Source: Jeffrey A. Schwartz, Journal of Emergency Services, Vol. 7 no. 1, January/February 2009
From the abstract:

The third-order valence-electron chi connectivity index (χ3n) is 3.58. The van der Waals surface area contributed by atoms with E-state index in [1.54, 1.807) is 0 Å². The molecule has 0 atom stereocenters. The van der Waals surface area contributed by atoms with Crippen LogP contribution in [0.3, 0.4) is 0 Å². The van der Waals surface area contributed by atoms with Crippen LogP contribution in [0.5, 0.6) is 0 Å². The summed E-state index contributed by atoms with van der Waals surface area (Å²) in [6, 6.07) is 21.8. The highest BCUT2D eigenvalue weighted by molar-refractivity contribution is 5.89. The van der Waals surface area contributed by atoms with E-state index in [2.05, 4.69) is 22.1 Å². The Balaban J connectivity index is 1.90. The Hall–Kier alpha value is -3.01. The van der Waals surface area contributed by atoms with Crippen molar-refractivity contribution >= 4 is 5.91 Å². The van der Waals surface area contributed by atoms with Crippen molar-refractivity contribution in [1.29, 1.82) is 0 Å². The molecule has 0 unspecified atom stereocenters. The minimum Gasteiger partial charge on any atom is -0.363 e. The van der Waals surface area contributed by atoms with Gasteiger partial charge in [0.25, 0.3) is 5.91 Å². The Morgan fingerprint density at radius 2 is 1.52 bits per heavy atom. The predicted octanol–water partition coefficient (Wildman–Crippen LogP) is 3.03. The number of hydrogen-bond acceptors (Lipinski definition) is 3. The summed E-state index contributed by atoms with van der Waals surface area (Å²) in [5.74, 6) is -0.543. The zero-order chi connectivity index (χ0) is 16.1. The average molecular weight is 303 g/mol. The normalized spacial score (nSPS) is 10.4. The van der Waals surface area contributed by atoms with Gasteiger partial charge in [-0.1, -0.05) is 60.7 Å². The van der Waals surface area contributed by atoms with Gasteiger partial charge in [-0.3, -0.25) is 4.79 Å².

This study uses hurricanes Katrina and Rita to illustrate the phenomenon of “planning for the last disaster,” in which public agencies become so transfixed by a profound crisis or disaster that they begin to prepare for another occurrence of the same event. In doing so, they abandon or ignore their ongoing and more generic emergency planning and deny the obvious, that the next emergency or disaster has a high probability of being a very different situation. The same counterproductive results can be obtained if an organization is swept up in media hype and public concern about an “emergency du jour,” such as Y2K or pandemic flu. Although this article examines these issues in correctional organizations, the same principles apply to almost all public agencies.